WMU Adds Graduate Center Downtown
GRAND RAPIDS — Last year, renovations began on a historic building in downtown Grand Rapids; this fall it will welcome Western Michigan University students.
The Graduate Center – Downtown will have a full roster when it opens for classes in August.
The Center, located at 200 Ionia Ave. SW, offered a few classes last spring and this summer, but will truly fill its classrooms with the upcoming fall session. The downtown center joins the Graduate Center – Beltline, at 2333 East Beltline S.E., as a facility providing Grand Rapids residents with over two dozen WMU graduate and professional degree opportunities.
“The expansion is important to the downtown area because many of the people we serve are located in the area,” said Dr. Jim Schultz, regional director, Grand Rapids. “With our master’s in business and other master’s courses, our programs are appealing to business professionals in the area.”
Included in the master’s and other graduate level programs, the downtown campus offers business administration (M.B.A.), career and technical education (Ed.D.), counselor education and counseling psychology (M.A.), education leadership (Ed.D.) and human resources development (M.A.).
The East Beltline and downtown centers are similar. The differences exist in technology updates and in programs that will make the move downtown.
“We have been full at the Beltline campus for some time now, so it will give us some more elbow room,” Shultz said. “We will also be able to start some programs that have previously only been offered in Kalamazoo.”
With the move of both the M.B.A. and the Counselor Education and Counseling Psychology programs, WMU has devoted significantly more space for the counseling program to be housed in the Center for Counseling and Psychological Services at the downtown center.
With this expansion, master’s students will be able to obtain the necessary practical experience with real clients in order to meet requirements for various licenses and certifications.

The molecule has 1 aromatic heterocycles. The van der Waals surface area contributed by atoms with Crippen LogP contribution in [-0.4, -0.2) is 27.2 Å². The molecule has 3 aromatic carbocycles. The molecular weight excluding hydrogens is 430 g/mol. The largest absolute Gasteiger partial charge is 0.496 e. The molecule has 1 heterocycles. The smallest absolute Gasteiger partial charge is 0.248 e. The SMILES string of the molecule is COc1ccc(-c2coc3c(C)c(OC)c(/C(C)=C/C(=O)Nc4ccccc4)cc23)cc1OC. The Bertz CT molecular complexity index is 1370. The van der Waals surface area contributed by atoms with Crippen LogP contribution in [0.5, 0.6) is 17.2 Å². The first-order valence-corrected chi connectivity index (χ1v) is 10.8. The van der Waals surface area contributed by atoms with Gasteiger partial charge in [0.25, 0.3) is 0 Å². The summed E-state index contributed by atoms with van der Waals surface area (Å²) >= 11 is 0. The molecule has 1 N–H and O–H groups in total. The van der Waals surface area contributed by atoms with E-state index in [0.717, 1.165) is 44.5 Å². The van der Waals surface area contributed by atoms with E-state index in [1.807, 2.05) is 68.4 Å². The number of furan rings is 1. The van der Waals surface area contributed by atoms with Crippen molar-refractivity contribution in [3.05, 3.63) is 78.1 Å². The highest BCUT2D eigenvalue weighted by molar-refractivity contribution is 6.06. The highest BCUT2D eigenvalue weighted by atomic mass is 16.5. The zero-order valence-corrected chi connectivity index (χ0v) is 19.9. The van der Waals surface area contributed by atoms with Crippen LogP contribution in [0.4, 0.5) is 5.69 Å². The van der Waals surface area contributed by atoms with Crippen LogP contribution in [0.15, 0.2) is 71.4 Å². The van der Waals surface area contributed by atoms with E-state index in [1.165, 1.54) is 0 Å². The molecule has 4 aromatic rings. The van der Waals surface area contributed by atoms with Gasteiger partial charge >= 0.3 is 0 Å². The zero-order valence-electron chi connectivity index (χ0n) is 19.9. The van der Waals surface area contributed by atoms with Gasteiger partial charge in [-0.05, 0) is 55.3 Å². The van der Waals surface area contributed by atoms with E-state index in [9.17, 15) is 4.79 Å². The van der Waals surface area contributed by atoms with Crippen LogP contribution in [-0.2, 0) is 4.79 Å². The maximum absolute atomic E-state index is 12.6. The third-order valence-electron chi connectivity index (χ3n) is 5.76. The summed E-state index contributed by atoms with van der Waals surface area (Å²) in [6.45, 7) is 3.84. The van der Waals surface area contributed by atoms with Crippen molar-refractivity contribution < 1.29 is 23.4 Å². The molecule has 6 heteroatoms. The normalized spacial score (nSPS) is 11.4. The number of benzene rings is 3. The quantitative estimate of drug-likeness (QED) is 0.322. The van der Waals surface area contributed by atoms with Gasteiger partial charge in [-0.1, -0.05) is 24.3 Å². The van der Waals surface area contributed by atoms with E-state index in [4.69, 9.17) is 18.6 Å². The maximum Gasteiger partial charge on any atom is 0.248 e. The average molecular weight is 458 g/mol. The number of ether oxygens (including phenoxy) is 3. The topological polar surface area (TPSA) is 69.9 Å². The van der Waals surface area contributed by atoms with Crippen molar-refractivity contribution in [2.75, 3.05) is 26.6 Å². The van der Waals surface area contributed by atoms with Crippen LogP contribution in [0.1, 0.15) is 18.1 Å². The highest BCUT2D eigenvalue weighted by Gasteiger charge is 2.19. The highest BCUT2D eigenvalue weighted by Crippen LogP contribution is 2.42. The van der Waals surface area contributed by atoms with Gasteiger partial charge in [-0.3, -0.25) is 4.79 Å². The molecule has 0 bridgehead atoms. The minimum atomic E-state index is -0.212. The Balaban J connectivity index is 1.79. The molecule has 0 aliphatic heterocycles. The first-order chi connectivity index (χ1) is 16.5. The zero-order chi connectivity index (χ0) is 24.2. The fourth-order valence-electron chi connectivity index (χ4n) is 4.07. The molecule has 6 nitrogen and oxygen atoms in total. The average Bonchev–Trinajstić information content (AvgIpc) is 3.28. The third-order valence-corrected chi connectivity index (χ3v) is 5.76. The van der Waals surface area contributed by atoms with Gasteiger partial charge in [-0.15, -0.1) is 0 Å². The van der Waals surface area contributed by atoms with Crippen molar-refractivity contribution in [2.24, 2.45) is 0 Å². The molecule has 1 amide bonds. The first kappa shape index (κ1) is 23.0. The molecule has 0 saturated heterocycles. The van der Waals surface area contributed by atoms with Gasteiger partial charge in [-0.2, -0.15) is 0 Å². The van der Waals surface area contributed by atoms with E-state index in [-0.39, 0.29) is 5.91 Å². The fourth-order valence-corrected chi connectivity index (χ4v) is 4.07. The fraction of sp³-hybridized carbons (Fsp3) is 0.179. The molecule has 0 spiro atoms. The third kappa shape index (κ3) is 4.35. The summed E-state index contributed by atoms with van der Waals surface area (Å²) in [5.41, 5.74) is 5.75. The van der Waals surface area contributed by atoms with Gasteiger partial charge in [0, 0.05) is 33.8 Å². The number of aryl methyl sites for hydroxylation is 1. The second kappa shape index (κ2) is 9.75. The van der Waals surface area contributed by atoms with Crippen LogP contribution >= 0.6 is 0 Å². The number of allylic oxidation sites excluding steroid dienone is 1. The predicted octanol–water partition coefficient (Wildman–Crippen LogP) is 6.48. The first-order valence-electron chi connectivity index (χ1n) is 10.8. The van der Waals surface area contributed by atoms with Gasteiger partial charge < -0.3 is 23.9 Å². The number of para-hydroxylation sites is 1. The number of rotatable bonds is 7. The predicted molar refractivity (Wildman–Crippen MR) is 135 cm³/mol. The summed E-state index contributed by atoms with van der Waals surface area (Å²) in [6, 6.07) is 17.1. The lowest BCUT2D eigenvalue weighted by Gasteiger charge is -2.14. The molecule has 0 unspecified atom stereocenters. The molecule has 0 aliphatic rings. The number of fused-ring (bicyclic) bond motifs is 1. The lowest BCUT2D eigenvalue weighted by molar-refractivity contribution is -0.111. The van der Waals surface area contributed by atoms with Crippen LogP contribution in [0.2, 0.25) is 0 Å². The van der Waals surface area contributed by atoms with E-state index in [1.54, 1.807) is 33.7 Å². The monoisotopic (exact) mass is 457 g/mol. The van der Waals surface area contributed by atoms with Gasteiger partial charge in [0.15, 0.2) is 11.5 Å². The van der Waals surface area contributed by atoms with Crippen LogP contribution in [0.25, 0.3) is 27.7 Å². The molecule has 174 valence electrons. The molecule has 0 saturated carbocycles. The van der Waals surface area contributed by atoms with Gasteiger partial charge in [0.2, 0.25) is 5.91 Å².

While a move downtown is strategic for the university, it is not new. The university was downtown, in fact, before establishing its East Beltline campus. “We used to be in the old Grand Rapids Junior College — back when it was a junior college — main building, and before that we were at 2 Fountain St.,” Shultz explained.
The new downtown campus offers the Grand Rapids area more than classes; it also offers conferencing capabilities to downtown and area businesses. Twenty meeting rooms are available at the facility, including a 3,960-square-foot hall, which can seat 400 or more guests for dinner.
Adjacent is the Commons, a distinctive setting for social engagements such as wedding receptions, retirement dinners, fundraisers or other gala events.
“Ninety percent of our students work full time so we offer classes when they can take them, at night and on the weekends. While our classes are offered at those times, that leaves the days open and our conference center un-used. During the fall, winter and spring our conference center will be open to businesses and area residents to use,” Schultz said.
The center can accommodate specialized activities: the President’s Suite works well for high-level meetings; a computer lab offers 30 networked computers; Cyber Café features Internet access and café-style seating; and La Bistro Bella Vita can provide catering.
“With a difference of 12 years in development between the Beltline and downtown campus, we have had the opportunity to technologically update our facility,” Shultz noted. “This way, if a business is looking to give a high-tech presentation to a large group, our facilities are available.”
He said top-quality resources enhance business conferences, workshops and meetings with amenities including state-of-the-art meeting rooms and Internet access, professional furnishings, sophisticated audiovisual technology, computer technology and interactive video teleconferencing.
Fax machines, copiers and phone service are available. Social event requirements such as a dance floor, staging and decorative accents can also be easily accommodated.
Schultz said at the present time the downtown campus will offer graduate and master’s programs exclusively. However, he said, over time WMU looks to bring more classes from Kalamazoo to Grand Rapids. “This way people who have to travel to Kalamazoo for specific classes will no longer have to do so and can just come downtown.”
Students will also have local access to all of the talent, expertise and experience that has earned WMU its reputation. In addition to the several full-time faculty on staff at the graduate center, students also learn from other WMU professors and instructors who travel to Grand Rapids to teach.